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Mile High Madness

Activists used the Colorado Democratic Party platform to diss DFER. Will reformers learn their lesson?

On Saturday, state delegates of the Colorado Democratic Party passed an amendment to the party platform opposing the Colorado chapter of Democrats for Education Reform1 and calling on the organization drop “Democrats” from its name.

The vote followed an ugly scene on the floor of the party’s state assembly meeting, in which delegates loudly booed DFER Colorado state director Jennifer Walmer as she attempted to defend her organization, noting that the group is supported by a slew of prominent Colorado Democrats and is “focused on the idea that every child deserves access to a high-quality education.”

The jeering continued as others rose to oppose the platform amendment, including a charter school teacher and a delegate who urged the assembly to reject what he said amounted to an education reform “litmus test.”

DFER Colorado state director Jen Walmer was booed and shouted down by delegates as she attempted to defend the organization.

“I don’t think I have ever had a darker day as a Democrat because that is not my party,” Walmer told Chalkbeat after delegates passed the amendment. “I work with people who have dedicated their lives to inclusion and equity and pushing back on the hateful rhetoric of Trump and DeVos, and I just saw that same hateful rhetoric in my own party. It was a horrible display of unity.”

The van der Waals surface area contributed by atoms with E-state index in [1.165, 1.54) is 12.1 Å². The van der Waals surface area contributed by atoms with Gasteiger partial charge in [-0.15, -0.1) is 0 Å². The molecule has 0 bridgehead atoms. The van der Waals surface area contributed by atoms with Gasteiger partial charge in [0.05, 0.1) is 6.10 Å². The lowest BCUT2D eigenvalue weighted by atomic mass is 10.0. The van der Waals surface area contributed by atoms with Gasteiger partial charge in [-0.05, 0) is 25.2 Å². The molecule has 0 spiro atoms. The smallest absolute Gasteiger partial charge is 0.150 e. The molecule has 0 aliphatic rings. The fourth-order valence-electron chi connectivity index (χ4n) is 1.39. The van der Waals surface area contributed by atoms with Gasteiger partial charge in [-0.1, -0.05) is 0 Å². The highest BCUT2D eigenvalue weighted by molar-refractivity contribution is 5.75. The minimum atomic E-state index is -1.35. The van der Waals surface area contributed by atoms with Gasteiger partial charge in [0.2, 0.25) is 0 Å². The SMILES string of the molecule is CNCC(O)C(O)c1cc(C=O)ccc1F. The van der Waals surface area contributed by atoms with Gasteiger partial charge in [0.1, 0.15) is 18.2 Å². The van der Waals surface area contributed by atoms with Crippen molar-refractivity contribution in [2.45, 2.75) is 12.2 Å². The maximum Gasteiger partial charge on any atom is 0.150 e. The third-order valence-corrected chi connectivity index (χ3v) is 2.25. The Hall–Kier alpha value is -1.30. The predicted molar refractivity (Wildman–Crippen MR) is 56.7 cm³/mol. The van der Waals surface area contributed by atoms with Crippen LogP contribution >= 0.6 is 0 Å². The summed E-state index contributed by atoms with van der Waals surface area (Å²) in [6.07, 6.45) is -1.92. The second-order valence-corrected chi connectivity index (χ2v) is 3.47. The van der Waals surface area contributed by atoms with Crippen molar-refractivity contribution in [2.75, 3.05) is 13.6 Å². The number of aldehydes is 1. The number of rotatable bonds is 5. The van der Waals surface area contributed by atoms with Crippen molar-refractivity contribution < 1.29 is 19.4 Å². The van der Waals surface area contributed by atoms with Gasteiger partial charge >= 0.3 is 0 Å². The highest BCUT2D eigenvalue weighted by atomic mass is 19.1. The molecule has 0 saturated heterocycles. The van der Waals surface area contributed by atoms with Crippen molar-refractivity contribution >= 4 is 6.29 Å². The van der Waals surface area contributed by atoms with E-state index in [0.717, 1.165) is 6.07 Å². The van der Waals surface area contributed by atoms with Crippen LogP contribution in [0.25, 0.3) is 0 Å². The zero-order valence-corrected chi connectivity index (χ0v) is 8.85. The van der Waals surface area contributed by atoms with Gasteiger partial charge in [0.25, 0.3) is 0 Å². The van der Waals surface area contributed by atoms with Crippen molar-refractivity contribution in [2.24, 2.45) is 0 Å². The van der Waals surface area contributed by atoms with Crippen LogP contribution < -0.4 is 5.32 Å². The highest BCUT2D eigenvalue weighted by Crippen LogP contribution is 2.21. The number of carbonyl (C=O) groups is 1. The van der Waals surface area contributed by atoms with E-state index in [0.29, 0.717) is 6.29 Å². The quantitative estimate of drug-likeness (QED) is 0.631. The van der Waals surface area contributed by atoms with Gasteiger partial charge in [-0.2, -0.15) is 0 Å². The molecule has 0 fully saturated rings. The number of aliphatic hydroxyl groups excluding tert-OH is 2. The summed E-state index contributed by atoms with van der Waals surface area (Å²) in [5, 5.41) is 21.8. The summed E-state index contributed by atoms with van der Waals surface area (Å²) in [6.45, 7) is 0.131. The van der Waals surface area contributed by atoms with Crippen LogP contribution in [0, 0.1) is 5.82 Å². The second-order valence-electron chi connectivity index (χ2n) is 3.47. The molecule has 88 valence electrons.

Part of a concerted strategy?

Not only was it a horrible display of unity, but it was the latest example of what appears to be a concerted strategy to get anti-education reform positions enshrined in Democratic Party platforms, and by extension, to marginalize reformers within the party.

It’s an effort that has its origins in 2013, when the California Democratic Party passed a resolution, co-sponsored by the California Teachers Association and California Federation of Teachers, that attacked DFER as a front for “corporations, Republican operatives and wealthy individuals dedicated to privatization and anti-educator initiatives.”

Interestingly enough, two years later that very same resolution ended up in the hands of a secret, NEA-funded group of teachers union officials and anti-reform activists called the Louisiana Alliance to Reclaim Our Schools. As I documented in a series of blog posts in 2016, I used public records requests to secure more than a year’s worth of the group’s internal correspondence, in which they fleshed out a strategy to secure a statewide moratorium on charter schools. The documents also showed that LAROS was planning to present its own anti-DFER resolution, modeled on the one passed in California in 2013, to the Louisiana Democratic Party.

The thirty core members of LAROS included officers from the Louisiana Association of Educators and Louisiana Federation of Teachers and long-time anti-reform activists like Karran Harper Royal.

The teachers unions and their allies subsequently pulled off a public relations coup when they rammed through a series of last-minute amendments to the national Democratic Party platform in the weeks leading-up to the presidential convention in 2016. The changes opposed the use of test results to evaluate schools and teachers, upheld the right of parents to opt-out of testing, and criticized charter schools.